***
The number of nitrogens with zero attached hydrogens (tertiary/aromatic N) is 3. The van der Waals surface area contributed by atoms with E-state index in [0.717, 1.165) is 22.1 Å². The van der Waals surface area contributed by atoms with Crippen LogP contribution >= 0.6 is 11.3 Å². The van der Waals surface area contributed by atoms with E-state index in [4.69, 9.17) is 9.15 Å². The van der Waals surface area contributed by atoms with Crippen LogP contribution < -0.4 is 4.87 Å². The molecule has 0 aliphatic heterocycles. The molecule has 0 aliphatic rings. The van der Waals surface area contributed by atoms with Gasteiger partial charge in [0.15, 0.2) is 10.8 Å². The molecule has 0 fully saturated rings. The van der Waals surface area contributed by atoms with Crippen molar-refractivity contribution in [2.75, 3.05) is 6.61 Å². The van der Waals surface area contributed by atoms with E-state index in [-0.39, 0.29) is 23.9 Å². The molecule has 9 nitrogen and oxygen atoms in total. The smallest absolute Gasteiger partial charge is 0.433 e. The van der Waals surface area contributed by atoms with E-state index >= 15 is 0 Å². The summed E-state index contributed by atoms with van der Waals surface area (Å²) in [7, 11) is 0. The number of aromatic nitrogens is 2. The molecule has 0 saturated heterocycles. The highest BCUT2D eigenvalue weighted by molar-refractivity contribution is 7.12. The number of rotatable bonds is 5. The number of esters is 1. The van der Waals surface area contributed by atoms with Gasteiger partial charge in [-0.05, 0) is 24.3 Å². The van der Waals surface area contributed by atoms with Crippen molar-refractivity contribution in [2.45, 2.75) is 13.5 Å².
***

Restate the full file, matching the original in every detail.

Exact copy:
The number of nitrogens with zero attached hydrogens (tertiary/aromatic N) is 3. The van der Waals surface area contributed by atoms with E-state index in [0.717, 1.165) is 22.1 Å². The van der Waals surface area contributed by atoms with Crippen LogP contribution >= 0.6 is 11.3 Å². The van der Waals surface area contributed by atoms with E-state index in [4.69, 9.17) is 9.15 Å². The van der Waals surface area contributed by atoms with Crippen LogP contribution < -0.4 is 4.87 Å². The molecule has 0 aliphatic heterocycles. The molecule has 0 aliphatic rings. The van der Waals surface area contributed by atoms with Gasteiger partial charge in [0.15, 0.2) is 10.8 Å². The molecule has 0 fully saturated rings. The van der Waals surface area contributed by atoms with Crippen molar-refractivity contribution in [2.75, 3.05) is 6.61 Å². The van der Waals surface area contributed by atoms with E-state index in [-0.39, 0.29) is 23.9 Å². The molecule has 9 nitrogen and oxygen atoms in total. The smallest absolute Gasteiger partial charge is 0.433 e. The van der Waals surface area contributed by atoms with E-state index >= 15 is 0 Å². The summed E-state index contributed by atoms with van der Waals surface area (Å²) in [7, 11) is 0. The number of aromatic nitrogens is 2. The molecule has 0 saturated heterocycles. The highest BCUT2D eigenvalue weighted by molar-refractivity contribution is 7.12. The number of rotatable bonds is 5. The number of esters is 1. The van der Waals surface area contributed by atoms with Gasteiger partial charge in [-0.05, 0) is 24.3 Å². The van der Waals surface area contributed by atoms with Crippen molar-refractivity contribution in [2.45, 2.75) is 13.5 Å².